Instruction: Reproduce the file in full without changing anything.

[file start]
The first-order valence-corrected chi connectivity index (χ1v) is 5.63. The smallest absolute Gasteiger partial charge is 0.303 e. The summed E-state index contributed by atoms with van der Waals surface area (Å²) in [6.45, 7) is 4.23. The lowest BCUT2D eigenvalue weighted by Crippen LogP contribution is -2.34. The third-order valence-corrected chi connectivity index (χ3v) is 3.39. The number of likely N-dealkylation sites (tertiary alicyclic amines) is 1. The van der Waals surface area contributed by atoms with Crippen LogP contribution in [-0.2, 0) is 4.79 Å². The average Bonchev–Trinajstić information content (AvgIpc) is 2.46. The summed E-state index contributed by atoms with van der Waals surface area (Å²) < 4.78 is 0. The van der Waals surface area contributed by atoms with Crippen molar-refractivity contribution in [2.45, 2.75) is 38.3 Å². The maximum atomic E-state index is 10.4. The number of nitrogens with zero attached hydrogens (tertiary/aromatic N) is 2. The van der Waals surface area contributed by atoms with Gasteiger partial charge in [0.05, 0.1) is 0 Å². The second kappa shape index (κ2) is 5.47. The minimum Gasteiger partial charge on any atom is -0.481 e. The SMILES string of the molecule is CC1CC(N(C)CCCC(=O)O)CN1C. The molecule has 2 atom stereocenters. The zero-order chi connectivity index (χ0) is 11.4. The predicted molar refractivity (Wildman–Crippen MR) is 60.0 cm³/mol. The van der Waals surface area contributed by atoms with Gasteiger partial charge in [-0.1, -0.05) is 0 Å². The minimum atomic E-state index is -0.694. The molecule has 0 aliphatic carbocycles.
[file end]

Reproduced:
The first-order valence-corrected chi connectivity index (χ1v) is 5.63. The smallest absolute Gasteiger partial charge is 0.303 e. The summed E-state index contributed by atoms with van der Waals surface area (Å²) in [6.45, 7) is 4.23. The lowest BCUT2D eigenvalue weighted by Crippen LogP contribution is -2.34. The third-order valence-corrected chi connectivity index (χ3v) is 3.39. The number of likely N-dealkylation sites (tertiary alicyclic amines) is 1. The van der Waals surface area contributed by atoms with Crippen LogP contribution in [-0.2, 0) is 4.79 Å². The average Bonchev–Trinajstić information content (AvgIpc) is 2.46. The summed E-state index contributed by atoms with van der Waals surface area (Å²) < 4.78 is 0. The van der Waals surface area contributed by atoms with Crippen molar-refractivity contribution in [2.45, 2.75) is 38.3 Å². The maximum atomic E-state index is 10.4. The number of nitrogens with zero attached hydrogens (tertiary/aromatic N) is 2. The van der Waals surface area contributed by atoms with Gasteiger partial charge in [0.05, 0.1) is 0 Å². The second kappa shape index (κ2) is 5.47. The minimum Gasteiger partial charge on any atom is -0.481 e. The SMILES string of the molecule is CC1CC(N(C)CCCC(=O)O)CN1C. The molecule has 2 atom stereocenters. The zero-order chi connectivity index (χ0) is 11.4. The predicted molar refractivity (Wildman–Crippen MR) is 60.0 cm³/mol. The van der Waals surface area contributed by atoms with Gasteiger partial charge in [-0.1, -0.05) is 0 Å². The minimum atomic E-state index is -0.694. The molecule has 0 aliphatic carbocycles.